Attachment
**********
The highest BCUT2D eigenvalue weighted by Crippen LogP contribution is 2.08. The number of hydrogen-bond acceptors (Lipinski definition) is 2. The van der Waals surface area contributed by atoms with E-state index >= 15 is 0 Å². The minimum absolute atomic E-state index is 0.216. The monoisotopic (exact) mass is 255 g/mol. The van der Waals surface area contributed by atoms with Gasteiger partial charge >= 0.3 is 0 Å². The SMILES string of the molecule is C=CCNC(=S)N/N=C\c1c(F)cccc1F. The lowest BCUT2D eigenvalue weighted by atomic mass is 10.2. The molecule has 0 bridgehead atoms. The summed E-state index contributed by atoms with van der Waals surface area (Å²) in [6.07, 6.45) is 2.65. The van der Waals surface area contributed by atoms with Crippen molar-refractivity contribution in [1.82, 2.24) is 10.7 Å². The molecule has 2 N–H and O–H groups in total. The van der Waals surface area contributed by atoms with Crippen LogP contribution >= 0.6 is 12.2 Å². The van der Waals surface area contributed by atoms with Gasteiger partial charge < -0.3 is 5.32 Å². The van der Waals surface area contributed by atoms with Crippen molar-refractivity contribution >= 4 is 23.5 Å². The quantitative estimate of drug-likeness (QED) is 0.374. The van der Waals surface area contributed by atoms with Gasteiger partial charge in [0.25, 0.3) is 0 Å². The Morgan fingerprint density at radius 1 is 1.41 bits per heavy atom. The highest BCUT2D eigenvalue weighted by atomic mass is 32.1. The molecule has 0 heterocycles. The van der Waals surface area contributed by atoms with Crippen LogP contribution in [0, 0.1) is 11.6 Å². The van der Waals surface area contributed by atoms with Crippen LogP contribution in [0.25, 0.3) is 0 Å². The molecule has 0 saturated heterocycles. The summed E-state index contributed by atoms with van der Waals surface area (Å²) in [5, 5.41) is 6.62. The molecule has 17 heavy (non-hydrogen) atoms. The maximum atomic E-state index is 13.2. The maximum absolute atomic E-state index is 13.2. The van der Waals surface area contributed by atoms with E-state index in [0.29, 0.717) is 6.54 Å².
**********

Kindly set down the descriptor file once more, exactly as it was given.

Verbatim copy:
The highest BCUT2D eigenvalue weighted by Crippen LogP contribution is 2.08. The number of hydrogen-bond acceptors (Lipinski definition) is 2. The van der Waals surface area contributed by atoms with E-state index >= 15 is 0 Å². The minimum absolute atomic E-state index is 0.216. The monoisotopic (exact) mass is 255 g/mol. The van der Waals surface area contributed by atoms with Gasteiger partial charge >= 0.3 is 0 Å². The SMILES string of the molecule is C=CCNC(=S)N/N=C\c1c(F)cccc1F. The lowest BCUT2D eigenvalue weighted by atomic mass is 10.2. The molecule has 0 bridgehead atoms. The summed E-state index contributed by atoms with van der Waals surface area (Å²) in [6.07, 6.45) is 2.65. The van der Waals surface area contributed by atoms with Crippen molar-refractivity contribution in [1.82, 2.24) is 10.7 Å². The molecule has 2 N–H and O–H groups in total. The van der Waals surface area contributed by atoms with Crippen LogP contribution >= 0.6 is 12.2 Å². The van der Waals surface area contributed by atoms with Gasteiger partial charge < -0.3 is 5.32 Å². The van der Waals surface area contributed by atoms with Crippen molar-refractivity contribution >= 4 is 23.5 Å². The quantitative estimate of drug-likeness (QED) is 0.374. The van der Waals surface area contributed by atoms with Gasteiger partial charge in [0.25, 0.3) is 0 Å². The Morgan fingerprint density at radius 1 is 1.41 bits per heavy atom. The highest BCUT2D eigenvalue weighted by atomic mass is 32.1. The molecule has 0 heterocycles. The van der Waals surface area contributed by atoms with Crippen LogP contribution in [0, 0.1) is 11.6 Å². The van der Waals surface area contributed by atoms with Crippen LogP contribution in [0.25, 0.3) is 0 Å². The molecule has 0 saturated heterocycles. The summed E-state index contributed by atoms with van der Waals surface area (Å²) in [5, 5.41) is 6.62. The molecule has 17 heavy (non-hydrogen) atoms. The maximum atomic E-state index is 13.2. The maximum absolute atomic E-state index is 13.2. The van der Waals surface area contributed by atoms with E-state index in [0.29, 0.717) is 6.54 Å².